At the age of 4, he came up with the idea of building a combine harvester that could harvest grain at the front and dispense jam sandwiches at the back. An invention that unfortunately never made it to market. However, at the age of 16, Joachim Fiedler built a model out of bicycle spokes, car seatbelts and tin cans that allowed him to carry his cello case on his bicycle - this became his first patent and a good sideline: As a music student, he sold the carrying systems to cellists, installing them himself with a drill. This was followed by a magnetic holder for the cello bow, which led to the mechanism used to close almost all school rucksacks today.
And so the professional musician became an inventor and entrepreneur. His FIDLOCK brand now has 100 employees and 400 patents. In 2022, he will be nominated for the European Inventor of the Year Award, thanks to his talent for making connections that really stick.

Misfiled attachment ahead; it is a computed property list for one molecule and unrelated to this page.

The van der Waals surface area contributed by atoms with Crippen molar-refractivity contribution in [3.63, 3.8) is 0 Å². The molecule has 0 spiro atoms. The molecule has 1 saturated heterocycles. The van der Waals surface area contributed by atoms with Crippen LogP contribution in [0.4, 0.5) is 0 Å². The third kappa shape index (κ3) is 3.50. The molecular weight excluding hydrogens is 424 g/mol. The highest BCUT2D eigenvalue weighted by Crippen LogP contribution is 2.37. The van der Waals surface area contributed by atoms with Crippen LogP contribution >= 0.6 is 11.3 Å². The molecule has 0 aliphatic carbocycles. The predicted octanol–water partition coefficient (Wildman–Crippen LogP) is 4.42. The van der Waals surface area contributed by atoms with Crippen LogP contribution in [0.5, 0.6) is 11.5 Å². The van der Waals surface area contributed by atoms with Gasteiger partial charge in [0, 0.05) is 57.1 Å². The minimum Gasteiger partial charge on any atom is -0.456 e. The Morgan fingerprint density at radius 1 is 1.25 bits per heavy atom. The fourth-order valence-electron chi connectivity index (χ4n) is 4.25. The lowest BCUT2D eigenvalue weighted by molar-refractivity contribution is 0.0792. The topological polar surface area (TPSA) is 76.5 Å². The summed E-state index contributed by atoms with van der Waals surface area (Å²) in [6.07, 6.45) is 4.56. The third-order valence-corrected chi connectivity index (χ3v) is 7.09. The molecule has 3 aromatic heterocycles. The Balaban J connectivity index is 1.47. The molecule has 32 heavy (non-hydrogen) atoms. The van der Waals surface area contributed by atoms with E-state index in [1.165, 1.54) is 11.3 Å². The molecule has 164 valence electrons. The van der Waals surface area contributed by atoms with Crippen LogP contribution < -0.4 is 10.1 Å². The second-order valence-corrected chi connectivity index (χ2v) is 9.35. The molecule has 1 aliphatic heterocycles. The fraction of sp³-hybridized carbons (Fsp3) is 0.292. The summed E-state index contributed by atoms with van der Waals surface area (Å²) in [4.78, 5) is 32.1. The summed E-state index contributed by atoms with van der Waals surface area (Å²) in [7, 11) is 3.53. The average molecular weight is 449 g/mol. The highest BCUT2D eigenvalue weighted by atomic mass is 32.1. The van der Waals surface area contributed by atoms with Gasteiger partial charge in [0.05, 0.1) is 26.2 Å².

FIDLOCK's developments can be found in cars, on shorts, in millions of helmets - and above all on bicycles. What they all have in common is an 'aha' moment. It can be so simple, so intuitive and so safe.
VACUUM - a combination of a suction cup and magnets - holds the smartphone securely to the handlebar and can be easily released with one hand. And the new PINCLIP family uses two magnets and a self-locking mechanism to securely attach and release your action camera.
A SMALL TWIST
FIDLOCK has also done away with bottle cages. Instead, they can be attached to an inconspicuous base on the frame - they can be removed with a slight twist and a magnet pulls them back into the mechanical holder. The 16g lightweight solution is also modular: compatible tool boxes, bags and locks can be fitted just as easily. Today, you can equip your bike with FIDLOCK's smart and simple solutions. The fasteners are indispensable - so much so that hundreds of thousands of practical basic systems are pre-installed on bikes from the factory.